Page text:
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08/16/2021
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A hacker claims to have accessed data about a large portion of T-Mobile customers. A Microsoft software flaw proved to be valuable for ransomware hackers. And the latest about Colonial Pipeline. This is CyberScoop for August 16, 2021.

T-Mobile investigates potentially massive breach of consumer data

T-Mobile is investigating claims by a hacker that they have put sensitive information about more than 100 million of the company’s customers up for sale after breaching its servers. The data set includes names, Social Security numbers, addresses, phone numbers and driver’s license information, Motherboard first reported. The sales ad asks for six bitcoin, which is roughly the equivalent to $278,781 as of Monday morning, in exchange for 30 million Social Security numbers and driver’s licenses from the data set. Tonya Riley looks closer.


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PrintNightmare-fuel

Microsoft's PrintNightmare vulnerability is turning into a dream for ransomware gangs. At least two different hacking groups have been exploiting the critical flaw in an effort to shake down organizations, and more groups could follow suit, researchers said last week. The situation mirrors that of the Microsoft Exchange Server exploitation in March, when extortionists were quick to pounce. Sean Lyngaas reports.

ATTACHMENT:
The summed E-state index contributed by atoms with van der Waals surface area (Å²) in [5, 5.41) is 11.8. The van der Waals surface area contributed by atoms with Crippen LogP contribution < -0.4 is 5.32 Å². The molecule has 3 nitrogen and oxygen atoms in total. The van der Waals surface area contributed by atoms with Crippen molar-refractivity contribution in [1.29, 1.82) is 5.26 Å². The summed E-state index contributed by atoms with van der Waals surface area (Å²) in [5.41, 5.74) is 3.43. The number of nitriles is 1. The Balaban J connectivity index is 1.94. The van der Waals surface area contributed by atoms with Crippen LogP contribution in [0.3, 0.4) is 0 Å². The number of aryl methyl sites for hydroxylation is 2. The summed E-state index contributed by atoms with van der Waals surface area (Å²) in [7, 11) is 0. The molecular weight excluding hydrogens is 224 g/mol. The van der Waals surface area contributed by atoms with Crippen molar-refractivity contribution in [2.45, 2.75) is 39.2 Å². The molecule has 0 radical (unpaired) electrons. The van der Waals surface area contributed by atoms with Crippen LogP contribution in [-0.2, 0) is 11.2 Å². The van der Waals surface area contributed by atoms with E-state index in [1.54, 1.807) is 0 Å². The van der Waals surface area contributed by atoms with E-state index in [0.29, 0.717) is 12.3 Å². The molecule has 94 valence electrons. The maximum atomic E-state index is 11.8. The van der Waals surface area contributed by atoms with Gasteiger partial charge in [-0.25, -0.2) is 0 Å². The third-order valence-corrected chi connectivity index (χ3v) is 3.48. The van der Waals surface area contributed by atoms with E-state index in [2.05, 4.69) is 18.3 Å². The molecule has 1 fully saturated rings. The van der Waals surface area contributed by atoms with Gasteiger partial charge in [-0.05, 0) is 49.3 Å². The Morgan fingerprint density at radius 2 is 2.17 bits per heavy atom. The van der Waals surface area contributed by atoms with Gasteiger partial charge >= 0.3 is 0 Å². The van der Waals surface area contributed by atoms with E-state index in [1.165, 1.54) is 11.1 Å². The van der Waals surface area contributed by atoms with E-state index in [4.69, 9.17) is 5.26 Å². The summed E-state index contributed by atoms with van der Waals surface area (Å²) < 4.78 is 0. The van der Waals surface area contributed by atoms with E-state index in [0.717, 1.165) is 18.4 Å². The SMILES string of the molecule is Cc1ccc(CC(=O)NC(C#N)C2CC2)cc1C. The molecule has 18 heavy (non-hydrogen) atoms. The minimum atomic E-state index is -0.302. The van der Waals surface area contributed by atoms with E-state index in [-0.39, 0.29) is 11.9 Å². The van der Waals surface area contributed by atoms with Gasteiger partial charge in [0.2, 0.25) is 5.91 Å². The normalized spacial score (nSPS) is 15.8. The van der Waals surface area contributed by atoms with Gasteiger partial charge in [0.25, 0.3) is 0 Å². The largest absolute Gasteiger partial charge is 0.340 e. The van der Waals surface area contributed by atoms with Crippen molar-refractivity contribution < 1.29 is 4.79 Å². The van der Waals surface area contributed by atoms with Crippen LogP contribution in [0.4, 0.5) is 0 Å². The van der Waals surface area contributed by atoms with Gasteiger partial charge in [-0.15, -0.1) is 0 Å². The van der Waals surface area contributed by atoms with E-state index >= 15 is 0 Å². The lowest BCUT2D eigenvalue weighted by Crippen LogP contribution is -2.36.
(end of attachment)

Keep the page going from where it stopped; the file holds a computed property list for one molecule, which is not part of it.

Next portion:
Colonial Pipeline discloses theft of personal data, too

Nearly 6,000 people are poised to receive letters from Colonial Pipeline explaining how their personal information was compromised in a May ransomware attack on the U.S. fuel provider. The company is telling recipients it "recently learned" that hackers, a group known as DarkSide, swiped documents containing data about 5,810 people, including names, contact details and health information. Read it here.


DHS is getting proactive on cyber compliance

The Department of Homeland Security has launched a “pathfinder assessment” to examine whether it should implement a new contractor cyber compliance program similar to the Department of Defense’s Cybersecurity Maturity Model Certification (CMMC). DHS officials have previously expressed their interest in possibly implementing a similar program to improve the protection of sensitive information stored on contractor networks. CMMC mandates DOD contractors verify their compliance with one of five tiers of a compliance regime, instead of simply self-reporting their adherence to requirements. Jackson Barnett covered the news at FedScoop.


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